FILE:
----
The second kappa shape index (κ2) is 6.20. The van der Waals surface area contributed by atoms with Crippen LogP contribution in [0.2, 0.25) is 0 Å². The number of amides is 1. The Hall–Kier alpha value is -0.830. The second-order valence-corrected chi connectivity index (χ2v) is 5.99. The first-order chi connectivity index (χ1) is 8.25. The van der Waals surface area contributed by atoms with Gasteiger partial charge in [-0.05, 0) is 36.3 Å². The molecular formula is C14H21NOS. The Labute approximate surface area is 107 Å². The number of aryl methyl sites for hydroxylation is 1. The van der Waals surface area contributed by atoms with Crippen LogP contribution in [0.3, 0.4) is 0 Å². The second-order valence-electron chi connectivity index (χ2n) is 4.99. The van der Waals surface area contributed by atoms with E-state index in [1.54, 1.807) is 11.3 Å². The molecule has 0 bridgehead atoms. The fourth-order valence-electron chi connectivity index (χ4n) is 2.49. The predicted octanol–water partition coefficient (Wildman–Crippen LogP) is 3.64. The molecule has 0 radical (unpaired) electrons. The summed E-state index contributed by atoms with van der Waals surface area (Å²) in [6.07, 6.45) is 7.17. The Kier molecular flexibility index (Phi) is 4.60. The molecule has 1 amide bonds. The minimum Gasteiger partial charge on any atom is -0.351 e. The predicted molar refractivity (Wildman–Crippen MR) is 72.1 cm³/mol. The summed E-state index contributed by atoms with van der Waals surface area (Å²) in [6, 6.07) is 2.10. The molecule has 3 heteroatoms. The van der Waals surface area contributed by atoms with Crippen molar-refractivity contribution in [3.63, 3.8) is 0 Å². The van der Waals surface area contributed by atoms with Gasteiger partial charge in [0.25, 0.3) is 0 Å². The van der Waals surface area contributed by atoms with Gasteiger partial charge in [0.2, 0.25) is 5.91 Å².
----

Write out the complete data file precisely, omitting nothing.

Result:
The second kappa shape index (κ2) is 6.20. The van der Waals surface area contributed by atoms with Crippen LogP contribution in [0.2, 0.25) is 0 Å². The number of amides is 1. The Hall–Kier alpha value is -0.830. The second-order valence-corrected chi connectivity index (χ2v) is 5.99. The first-order chi connectivity index (χ1) is 8.25. The van der Waals surface area contributed by atoms with Gasteiger partial charge in [-0.05, 0) is 36.3 Å². The molecular formula is C14H21NOS. The Labute approximate surface area is 107 Å². The number of aryl methyl sites for hydroxylation is 1. The van der Waals surface area contributed by atoms with Crippen LogP contribution in [0.3, 0.4) is 0 Å². The second-order valence-electron chi connectivity index (χ2n) is 4.99. The van der Waals surface area contributed by atoms with E-state index in [1.54, 1.807) is 11.3 Å². The molecule has 0 bridgehead atoms. The fourth-order valence-electron chi connectivity index (χ4n) is 2.49. The predicted octanol–water partition coefficient (Wildman–Crippen LogP) is 3.64. The molecule has 0 radical (unpaired) electrons. The summed E-state index contributed by atoms with van der Waals surface area (Å²) in [6.07, 6.45) is 7.17. The Kier molecular flexibility index (Phi) is 4.60. The molecule has 1 amide bonds. The minimum Gasteiger partial charge on any atom is -0.351 e. The predicted molar refractivity (Wildman–Crippen MR) is 72.1 cm³/mol. The summed E-state index contributed by atoms with van der Waals surface area (Å²) in [6, 6.07) is 2.10. The molecule has 3 heteroatoms. The van der Waals surface area contributed by atoms with Crippen molar-refractivity contribution in [3.63, 3.8) is 0 Å². The van der Waals surface area contributed by atoms with Gasteiger partial charge in [0.25, 0.3) is 0 Å². The van der Waals surface area contributed by atoms with Gasteiger partial charge in [0.2, 0.25) is 5.91 Å².